by justin strawser

SUNBURY - Northumberland County commissioners approved a resolution Tuesday that provides county-wide transportation services for 1,300 residents who were left without rides to medical appointments when the county decided to discontinue the state-funded service last month due to rising costs.

The decision will subsequently save the county taxpayers $509,000.

"This is another real good move to save the county money. This is the best move we can make," said Commissioner Merle Phillips before the unanimous vote.

On the recommendation of PennDOT and the Department of Public Welfare, the commissioners assigned Rabbit Transit, York, as the temporary transportation coordinator for the county.

"Providing county-wide transportation services requires specialized expertise and Rabbit Transit has been successful in York County and was appointed by the Adams County commissioners to manage the Adams County Service," the resolution states. "Rabbit Transit turned the Adams service around, improving customer service while lowering administrative costs."

The company starts July 1, 2011, and will temporarily provide service for two months, at which time the commissioners will decide whether to fully assign them or go a different route, said Commissioner Chairman Frank Sawicki.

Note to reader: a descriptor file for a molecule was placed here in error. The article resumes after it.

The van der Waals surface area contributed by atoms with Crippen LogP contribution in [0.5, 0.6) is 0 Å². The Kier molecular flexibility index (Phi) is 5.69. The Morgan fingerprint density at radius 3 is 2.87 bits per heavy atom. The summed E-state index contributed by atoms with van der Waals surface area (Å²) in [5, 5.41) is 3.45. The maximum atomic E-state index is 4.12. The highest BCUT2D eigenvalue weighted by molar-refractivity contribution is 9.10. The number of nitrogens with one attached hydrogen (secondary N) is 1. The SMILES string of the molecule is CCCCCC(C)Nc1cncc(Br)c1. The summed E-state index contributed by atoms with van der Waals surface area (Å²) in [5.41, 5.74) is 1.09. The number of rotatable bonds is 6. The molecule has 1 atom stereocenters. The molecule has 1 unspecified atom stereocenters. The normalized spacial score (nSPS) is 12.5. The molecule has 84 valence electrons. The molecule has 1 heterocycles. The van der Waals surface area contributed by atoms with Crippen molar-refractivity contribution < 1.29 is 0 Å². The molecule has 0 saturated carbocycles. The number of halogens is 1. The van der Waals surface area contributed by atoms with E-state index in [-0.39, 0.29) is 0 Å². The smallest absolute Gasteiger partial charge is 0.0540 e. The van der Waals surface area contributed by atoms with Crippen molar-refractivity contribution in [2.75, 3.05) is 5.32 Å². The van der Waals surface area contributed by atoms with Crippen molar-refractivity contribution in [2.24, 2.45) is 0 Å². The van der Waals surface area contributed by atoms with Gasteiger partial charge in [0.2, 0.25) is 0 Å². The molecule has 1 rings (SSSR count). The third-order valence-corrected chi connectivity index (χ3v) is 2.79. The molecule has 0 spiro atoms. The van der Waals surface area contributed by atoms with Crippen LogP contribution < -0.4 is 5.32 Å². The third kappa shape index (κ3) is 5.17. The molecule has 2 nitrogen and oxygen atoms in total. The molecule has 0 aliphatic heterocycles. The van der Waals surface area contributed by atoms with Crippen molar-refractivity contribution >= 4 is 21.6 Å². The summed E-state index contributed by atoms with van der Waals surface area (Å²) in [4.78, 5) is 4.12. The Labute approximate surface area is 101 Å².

The commissioners voted earlier this month to discontinue the Medical Assistance Transportation Program, which is offered by the Department of Public Welfare and Pennsylvania Department of Transportation as a free transportation program for low-income eligible residents to get to medical and dental appointments.

Despite state reimbursement, county officials said the number of eligible residents rising due to changing state criteria and increased gas costs have caused the transportation department to lose $421,000 in general fund money in 2010.

Had the program continued, said Commissioner Vinny Clausi, the 2011 loss would have been the same or more.

"We cannot afford to lose that money anymore. We're moving in the right direction," Clausi said.

That kind of money lost, said Phillips, is "unbelievable."

The commissioners believe quality of the service will either remain the same or improve.

Clausi also noted when he became a commissioner nearly four years ago, the county had 840 employees; it now has less than 500, and so there are fewer workers to manage such programs in-house.

"This is a good job and the right thing for the taxpayers," he said.